Worker concerned over SIN usage: Analysis of a privacy complaint

Privacy laws are still a relatively new realm for employers, particularly when it comes to safeguarding employee data. A recent ruling by Alberta’s Information and Privacy Commissioner involving a union member in Edmonton who filed a complaint over how the union safeguarded personal information that was stored on a server in Las Vegas sheds some light on what employers should be doing to protect employee’s personal information and how to respond to a privacy complaint.
|Canadian Employment Law Today

The worker was a member of the Alberta Regional Council of Carpenters Union (RCC) who was based in Edmonton. The RCC is a chartered council of the United Brotherhood of Carpenters and Joiners of America, an international union representing carpenters and allied trades.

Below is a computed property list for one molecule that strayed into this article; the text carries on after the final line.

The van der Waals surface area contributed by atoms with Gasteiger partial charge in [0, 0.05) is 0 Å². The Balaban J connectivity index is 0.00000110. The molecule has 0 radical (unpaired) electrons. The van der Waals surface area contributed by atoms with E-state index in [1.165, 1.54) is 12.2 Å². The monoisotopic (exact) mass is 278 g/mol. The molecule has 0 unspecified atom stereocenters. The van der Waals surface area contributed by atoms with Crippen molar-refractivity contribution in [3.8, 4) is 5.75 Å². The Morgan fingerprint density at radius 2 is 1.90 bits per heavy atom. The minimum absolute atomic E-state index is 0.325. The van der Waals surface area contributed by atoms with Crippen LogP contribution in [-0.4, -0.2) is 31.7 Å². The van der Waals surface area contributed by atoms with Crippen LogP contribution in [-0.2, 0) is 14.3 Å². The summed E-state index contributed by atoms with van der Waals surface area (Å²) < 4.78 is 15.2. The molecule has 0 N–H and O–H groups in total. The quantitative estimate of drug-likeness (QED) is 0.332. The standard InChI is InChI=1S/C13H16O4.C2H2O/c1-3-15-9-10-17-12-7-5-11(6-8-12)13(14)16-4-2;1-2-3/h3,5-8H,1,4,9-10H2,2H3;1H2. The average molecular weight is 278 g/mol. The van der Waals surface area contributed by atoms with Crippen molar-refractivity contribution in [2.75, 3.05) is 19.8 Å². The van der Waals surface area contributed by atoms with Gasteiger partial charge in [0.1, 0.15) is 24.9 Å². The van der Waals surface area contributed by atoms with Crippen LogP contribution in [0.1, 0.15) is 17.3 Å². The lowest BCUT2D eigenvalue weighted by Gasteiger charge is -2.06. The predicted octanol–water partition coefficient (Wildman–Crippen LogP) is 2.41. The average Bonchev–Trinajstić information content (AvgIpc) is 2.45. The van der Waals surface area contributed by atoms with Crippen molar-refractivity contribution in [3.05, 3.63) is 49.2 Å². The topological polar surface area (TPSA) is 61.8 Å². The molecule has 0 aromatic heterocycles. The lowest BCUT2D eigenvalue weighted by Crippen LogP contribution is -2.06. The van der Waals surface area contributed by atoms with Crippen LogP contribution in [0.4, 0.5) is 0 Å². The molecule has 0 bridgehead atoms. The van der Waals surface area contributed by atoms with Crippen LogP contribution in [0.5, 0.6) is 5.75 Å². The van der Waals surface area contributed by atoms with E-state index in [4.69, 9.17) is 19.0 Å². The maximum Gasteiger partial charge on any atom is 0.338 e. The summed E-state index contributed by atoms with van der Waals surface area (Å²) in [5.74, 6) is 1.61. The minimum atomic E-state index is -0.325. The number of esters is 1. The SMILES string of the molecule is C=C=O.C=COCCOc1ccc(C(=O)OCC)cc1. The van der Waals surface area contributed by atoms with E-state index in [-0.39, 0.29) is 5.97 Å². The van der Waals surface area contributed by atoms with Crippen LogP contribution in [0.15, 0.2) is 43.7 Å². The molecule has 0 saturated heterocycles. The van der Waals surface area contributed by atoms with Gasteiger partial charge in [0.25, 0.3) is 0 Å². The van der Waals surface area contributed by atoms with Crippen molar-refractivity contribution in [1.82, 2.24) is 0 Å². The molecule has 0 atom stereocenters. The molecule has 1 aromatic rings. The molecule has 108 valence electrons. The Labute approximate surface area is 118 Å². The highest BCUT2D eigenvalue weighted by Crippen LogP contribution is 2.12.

The international union maintains personal information about its members in an electronic system called ULTRA. This system is a member record-keeping system that is capable of recording information about union members, including name, address, phone number, birth date, language, citizenship, gender, employer, membership status, classification, age and years of service. It also has a field for political affiliation, but the RCC did not collect that information.

ULTRA was developed in 1998 using proprietary software owned and developed by the international union. The servers are located in the union’s data centre in Las Vegas.